Health ministry says it has reached 75 percent of its target of visiting 1.5 million homes to locate infected, educate population about virus More

US Pivot to Asia Demands Delicate Balancing Act

As tumult in Middle East distracts Obama administration, efforts to shift American focus eastward appear threatened More

This forum has been closed.
Comment Sorting
Comments
     
by: Okoko Ashikoye from: Mombasa
April 29, 2013 12:05 PM
Very Impressive nice piece of Art from Micheal Soi. It really defines who we are as a Kenyan people with a lighter touch not withstanding.

Featured Videos

Your JavaScript is turned off or you have an old version of Adobe's Flash Player. Get the latest Flash player.
Natural Gas Export Plan Divides Maryland Towni
X
Deborah Block
September 21, 2014 2:12 PM
A U.S. power company that has been importing natural gas now wants to export it. If approved, its plant in Lusby, Maryland, would likely be the first terminal on the United States East Coast to export liquefied natural gas from American pipelines. While some residents welcome the move because it will create jobs, others oppose it, saying the expansion could be a safety and environmental hazard. VOA’s Deborah Block examines the controversy.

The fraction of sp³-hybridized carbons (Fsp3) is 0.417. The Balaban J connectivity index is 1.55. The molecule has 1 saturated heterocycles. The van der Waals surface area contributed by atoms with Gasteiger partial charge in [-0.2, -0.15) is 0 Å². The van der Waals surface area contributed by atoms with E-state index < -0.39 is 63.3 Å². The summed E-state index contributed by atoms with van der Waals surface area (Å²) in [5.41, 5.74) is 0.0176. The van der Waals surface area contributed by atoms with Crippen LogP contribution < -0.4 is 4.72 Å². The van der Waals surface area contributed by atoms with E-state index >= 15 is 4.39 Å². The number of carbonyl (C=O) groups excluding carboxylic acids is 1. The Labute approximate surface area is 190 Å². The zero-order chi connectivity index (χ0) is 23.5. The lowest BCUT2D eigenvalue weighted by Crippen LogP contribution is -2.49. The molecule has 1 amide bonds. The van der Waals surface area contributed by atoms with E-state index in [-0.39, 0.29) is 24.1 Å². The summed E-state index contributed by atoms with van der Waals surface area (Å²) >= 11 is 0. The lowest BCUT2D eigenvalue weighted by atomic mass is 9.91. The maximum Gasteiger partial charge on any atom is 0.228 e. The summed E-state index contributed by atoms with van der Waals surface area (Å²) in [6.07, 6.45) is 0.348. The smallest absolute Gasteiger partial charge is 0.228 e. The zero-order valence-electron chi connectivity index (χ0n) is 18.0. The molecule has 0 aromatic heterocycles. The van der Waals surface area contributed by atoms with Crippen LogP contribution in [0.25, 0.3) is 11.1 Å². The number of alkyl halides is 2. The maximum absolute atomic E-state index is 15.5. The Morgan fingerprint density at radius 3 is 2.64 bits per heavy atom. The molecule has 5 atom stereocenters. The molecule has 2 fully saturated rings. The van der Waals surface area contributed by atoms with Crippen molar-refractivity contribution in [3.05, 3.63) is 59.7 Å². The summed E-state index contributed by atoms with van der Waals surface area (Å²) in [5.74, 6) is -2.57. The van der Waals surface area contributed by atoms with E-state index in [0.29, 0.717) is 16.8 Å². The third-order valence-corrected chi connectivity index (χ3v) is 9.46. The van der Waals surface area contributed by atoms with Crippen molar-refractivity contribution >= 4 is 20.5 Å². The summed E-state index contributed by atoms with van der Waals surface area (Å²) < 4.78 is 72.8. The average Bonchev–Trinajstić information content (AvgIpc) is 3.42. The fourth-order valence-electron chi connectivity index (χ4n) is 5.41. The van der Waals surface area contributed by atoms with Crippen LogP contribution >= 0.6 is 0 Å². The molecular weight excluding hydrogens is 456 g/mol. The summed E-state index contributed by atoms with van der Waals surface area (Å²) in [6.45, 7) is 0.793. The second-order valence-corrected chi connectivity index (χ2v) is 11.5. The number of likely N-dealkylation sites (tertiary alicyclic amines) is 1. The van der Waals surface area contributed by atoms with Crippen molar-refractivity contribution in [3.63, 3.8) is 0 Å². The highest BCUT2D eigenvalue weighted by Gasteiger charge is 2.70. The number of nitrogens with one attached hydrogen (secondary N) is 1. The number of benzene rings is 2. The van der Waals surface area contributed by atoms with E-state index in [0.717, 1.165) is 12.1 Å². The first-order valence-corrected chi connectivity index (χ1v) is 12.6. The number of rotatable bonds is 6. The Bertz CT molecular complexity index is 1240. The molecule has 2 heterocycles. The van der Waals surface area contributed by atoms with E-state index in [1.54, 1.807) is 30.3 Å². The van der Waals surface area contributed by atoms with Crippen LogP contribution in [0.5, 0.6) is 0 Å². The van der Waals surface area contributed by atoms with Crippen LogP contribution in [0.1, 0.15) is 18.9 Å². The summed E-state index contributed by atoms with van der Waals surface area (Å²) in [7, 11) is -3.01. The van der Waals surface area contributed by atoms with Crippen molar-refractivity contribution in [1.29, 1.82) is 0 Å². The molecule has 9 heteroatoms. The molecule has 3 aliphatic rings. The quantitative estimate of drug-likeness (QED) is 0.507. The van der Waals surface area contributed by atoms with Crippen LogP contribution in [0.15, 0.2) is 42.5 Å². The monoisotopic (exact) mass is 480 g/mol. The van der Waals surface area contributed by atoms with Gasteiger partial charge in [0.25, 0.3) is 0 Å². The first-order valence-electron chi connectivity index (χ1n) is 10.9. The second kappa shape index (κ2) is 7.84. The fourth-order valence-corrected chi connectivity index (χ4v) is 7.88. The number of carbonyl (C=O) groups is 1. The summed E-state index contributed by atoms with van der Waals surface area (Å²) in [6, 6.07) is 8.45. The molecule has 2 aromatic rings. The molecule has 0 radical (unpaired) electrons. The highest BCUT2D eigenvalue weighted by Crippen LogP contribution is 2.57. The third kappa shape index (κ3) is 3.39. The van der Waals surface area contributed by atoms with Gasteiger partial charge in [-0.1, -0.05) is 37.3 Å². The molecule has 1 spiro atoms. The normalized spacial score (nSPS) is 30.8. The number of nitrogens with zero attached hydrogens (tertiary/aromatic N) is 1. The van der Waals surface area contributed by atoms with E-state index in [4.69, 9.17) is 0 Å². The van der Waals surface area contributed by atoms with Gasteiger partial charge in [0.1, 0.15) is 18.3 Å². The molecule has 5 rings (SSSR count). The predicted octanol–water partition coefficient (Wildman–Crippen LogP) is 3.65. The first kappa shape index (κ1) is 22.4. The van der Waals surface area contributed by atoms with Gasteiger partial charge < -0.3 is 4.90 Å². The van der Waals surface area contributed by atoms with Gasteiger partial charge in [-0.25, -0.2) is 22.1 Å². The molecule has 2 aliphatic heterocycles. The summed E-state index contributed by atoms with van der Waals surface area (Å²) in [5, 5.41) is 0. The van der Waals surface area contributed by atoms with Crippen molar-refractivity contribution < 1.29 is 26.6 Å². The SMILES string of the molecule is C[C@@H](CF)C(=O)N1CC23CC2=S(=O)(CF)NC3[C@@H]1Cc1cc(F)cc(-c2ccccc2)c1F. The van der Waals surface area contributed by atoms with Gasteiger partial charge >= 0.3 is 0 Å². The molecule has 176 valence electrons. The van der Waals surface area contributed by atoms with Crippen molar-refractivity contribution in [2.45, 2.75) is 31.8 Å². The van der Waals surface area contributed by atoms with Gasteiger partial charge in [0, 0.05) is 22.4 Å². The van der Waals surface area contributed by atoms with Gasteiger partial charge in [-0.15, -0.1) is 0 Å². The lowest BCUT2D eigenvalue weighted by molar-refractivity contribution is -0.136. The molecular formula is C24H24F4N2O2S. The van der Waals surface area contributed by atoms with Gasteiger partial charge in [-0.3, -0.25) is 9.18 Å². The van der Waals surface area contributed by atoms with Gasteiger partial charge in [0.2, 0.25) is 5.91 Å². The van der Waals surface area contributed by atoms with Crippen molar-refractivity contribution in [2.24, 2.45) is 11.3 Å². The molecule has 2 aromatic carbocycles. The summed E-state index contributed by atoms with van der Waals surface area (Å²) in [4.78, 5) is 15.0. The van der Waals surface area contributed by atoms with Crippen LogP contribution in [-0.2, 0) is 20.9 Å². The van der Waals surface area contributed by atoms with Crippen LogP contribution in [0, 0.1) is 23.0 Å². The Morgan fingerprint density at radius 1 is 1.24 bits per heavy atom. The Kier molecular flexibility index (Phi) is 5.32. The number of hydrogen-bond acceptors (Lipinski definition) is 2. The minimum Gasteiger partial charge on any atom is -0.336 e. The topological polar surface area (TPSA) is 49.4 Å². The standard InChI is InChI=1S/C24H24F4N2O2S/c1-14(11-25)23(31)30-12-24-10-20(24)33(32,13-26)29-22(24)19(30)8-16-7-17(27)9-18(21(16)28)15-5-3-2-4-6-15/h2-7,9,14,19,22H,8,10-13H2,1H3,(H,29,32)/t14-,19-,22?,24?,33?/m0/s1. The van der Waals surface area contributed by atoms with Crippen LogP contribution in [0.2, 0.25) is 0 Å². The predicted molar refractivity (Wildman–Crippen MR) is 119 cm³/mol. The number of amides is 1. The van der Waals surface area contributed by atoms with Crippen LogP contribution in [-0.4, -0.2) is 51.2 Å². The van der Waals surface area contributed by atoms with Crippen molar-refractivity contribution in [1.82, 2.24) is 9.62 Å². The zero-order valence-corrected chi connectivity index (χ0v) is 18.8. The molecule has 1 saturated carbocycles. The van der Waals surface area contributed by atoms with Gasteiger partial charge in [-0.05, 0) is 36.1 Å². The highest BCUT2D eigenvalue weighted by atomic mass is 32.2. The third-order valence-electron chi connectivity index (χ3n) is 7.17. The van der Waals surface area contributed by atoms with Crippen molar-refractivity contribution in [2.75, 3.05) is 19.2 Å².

Video

Video Natural Gas Export Plan Divides Maryland Town

A U.S. power company that has been importing natural gas now wants to export it. If approved, its plant in Lusby, Maryland, would likely be the first terminal on the United States East Coast to export liquefied natural gas from American pipelines. While some residents welcome the move because it will create jobs, others oppose it, saying the expansion could be a safety and environmental hazard. VOA’s Deborah Block examines the controversy.